So, hedgerow season is now upon us. The hawthorn trees aren't quite in blossom yet and I haven't spotted any elder flowers. But there are lots of ferns and interesting bits of foliage. And, of course, bluebells - whole swathes of them if you know where to look.
We've already been out picking wild garlic and young nettle tops (and enjoyed the delicious soup we made from them). But it's now time to go out collecting for creative purposes.
I take my inspiration from nature and love how, particularly where mono printing is concerned, a little bit of each leaf and plant I use is preserved before drying and fading and crumbling away to nothing. The prints are little memories of where and when I gathered; what the weather was like, what was growing at the time.
Ferns are perfect for pressing and printing. They're robust and have beautiful shapes and detail. Some other plants, lovely as they are, just don't lend themselves to the process. It's all about experimentation.
I tend to go out and find things then come home and identify them using various illustrated field guides. I suppose that justifies my weakness for old nature books; there's now quite a collection dotted around the house.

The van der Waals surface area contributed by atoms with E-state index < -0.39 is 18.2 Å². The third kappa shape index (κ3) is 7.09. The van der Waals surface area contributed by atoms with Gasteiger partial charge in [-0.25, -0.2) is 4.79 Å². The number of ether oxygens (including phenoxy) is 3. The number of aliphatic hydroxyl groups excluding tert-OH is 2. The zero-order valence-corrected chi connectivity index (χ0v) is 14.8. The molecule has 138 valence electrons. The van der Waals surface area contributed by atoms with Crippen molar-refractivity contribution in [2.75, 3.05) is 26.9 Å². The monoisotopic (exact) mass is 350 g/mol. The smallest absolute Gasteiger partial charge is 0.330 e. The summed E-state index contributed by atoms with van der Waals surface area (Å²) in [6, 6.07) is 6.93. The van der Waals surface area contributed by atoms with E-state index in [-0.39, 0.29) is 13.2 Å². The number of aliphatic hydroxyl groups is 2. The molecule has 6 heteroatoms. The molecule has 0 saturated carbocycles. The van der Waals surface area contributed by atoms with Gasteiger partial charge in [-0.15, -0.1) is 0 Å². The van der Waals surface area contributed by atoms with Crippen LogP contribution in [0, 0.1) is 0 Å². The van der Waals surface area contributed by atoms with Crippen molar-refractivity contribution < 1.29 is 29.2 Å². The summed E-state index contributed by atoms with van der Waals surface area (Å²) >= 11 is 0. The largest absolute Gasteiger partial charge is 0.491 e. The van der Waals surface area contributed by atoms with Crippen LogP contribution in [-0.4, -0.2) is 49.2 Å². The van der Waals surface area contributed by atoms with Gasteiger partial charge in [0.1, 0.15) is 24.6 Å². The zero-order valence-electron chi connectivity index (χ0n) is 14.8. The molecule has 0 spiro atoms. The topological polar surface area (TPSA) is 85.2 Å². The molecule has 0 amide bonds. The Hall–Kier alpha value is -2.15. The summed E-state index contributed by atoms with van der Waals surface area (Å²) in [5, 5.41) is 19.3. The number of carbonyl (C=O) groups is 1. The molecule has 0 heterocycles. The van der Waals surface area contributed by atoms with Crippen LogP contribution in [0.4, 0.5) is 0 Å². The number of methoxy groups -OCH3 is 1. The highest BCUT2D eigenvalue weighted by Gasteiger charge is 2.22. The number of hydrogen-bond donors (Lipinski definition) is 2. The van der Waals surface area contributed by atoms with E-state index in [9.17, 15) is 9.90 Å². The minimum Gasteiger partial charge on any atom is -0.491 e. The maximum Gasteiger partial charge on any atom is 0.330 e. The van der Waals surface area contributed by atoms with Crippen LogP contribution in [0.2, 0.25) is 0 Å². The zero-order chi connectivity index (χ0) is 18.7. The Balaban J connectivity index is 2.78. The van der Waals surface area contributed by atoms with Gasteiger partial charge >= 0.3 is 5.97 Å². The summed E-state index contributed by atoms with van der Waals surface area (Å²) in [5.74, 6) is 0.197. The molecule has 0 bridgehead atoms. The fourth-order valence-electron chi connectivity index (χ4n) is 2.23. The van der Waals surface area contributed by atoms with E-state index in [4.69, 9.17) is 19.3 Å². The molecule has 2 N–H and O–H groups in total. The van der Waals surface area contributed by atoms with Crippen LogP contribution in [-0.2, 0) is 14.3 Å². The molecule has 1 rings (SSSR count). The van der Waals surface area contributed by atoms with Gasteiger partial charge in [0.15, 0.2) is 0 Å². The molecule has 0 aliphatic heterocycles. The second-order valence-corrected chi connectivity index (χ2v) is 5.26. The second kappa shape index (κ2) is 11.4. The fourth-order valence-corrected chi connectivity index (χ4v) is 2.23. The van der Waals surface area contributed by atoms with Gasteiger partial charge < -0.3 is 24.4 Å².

It's interesting to see what people buy from me, too: umbellifer types (particularly the pretty, airy, delicate ones like cow parsley) are always popular. I personally prefer the slightly more graphic or substantial-looking plants. Last year I brought home some Garlic Mustard (again, identified using a trusty old guidebook) and it printed beautifully.
Some species of grass work well too. So that often means a wander across the fields a little later in the year, when the wildflowers are in bloom and haymaking isn't far off. But for me, it's all about the woods. I love to escape to the quiet places and collect green things ready to bring home. Some will be pressed, others placed in a jam jar of water ready to be sketched (or simply admired).
I'm pretty resourceful when it comes to the kitchen. Skills passed down from my grandmother and mum: shopping for fresh produce at the market, making stock, saving jars and bottles, drying herbs and so on. And there's something of that in my little plant-collecting expeditions. Preserving them ready to use once the summer's gone, gathering in.